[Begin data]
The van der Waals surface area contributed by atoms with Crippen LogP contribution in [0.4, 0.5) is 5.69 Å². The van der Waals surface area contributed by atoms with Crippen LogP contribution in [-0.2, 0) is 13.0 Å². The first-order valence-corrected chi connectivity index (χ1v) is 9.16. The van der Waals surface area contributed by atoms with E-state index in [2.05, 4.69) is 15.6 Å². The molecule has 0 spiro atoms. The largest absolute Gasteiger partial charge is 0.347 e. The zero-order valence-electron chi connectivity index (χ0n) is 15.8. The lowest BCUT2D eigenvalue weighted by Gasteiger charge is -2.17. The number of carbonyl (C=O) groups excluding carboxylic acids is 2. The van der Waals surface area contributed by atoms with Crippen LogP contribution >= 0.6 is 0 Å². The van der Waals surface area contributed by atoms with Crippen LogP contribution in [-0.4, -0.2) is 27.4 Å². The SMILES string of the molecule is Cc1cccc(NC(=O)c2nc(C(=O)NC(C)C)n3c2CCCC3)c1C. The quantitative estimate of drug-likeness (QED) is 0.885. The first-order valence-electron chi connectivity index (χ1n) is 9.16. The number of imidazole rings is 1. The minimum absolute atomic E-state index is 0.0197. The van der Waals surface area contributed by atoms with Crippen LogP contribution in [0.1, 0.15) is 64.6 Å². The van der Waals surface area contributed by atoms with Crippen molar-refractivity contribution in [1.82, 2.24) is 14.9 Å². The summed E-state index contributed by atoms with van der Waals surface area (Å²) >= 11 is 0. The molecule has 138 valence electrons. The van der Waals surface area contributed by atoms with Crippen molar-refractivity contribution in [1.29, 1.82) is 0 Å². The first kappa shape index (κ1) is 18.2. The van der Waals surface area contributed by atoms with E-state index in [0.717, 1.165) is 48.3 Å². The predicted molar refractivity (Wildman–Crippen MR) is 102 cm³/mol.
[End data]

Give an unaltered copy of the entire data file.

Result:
The van der Waals surface area contributed by atoms with Crippen LogP contribution in [0.4, 0.5) is 5.69 Å². The van der Waals surface area contributed by atoms with Crippen LogP contribution in [-0.2, 0) is 13.0 Å². The first-order valence-corrected chi connectivity index (χ1v) is 9.16. The van der Waals surface area contributed by atoms with E-state index in [2.05, 4.69) is 15.6 Å². The molecule has 0 spiro atoms. The largest absolute Gasteiger partial charge is 0.347 e. The zero-order valence-electron chi connectivity index (χ0n) is 15.8. The lowest BCUT2D eigenvalue weighted by Gasteiger charge is -2.17. The number of carbonyl (C=O) groups excluding carboxylic acids is 2. The van der Waals surface area contributed by atoms with Crippen LogP contribution >= 0.6 is 0 Å². The van der Waals surface area contributed by atoms with Crippen LogP contribution in [-0.4, -0.2) is 27.4 Å². The SMILES string of the molecule is Cc1cccc(NC(=O)c2nc(C(=O)NC(C)C)n3c2CCCC3)c1C. The quantitative estimate of drug-likeness (QED) is 0.885. The first-order valence-electron chi connectivity index (χ1n) is 9.16. The number of imidazole rings is 1. The minimum absolute atomic E-state index is 0.0197. The van der Waals surface area contributed by atoms with Crippen LogP contribution in [0.1, 0.15) is 64.6 Å². The van der Waals surface area contributed by atoms with Crippen molar-refractivity contribution in [1.82, 2.24) is 14.9 Å². The summed E-state index contributed by atoms with van der Waals surface area (Å²) >= 11 is 0. The molecule has 138 valence electrons. The van der Waals surface area contributed by atoms with Crippen molar-refractivity contribution in [1.29, 1.82) is 0 Å². The first kappa shape index (κ1) is 18.2. The van der Waals surface area contributed by atoms with E-state index in [0.717, 1.165) is 48.3 Å². The predicted molar refractivity (Wildman–Crippen MR) is 102 cm³/mol.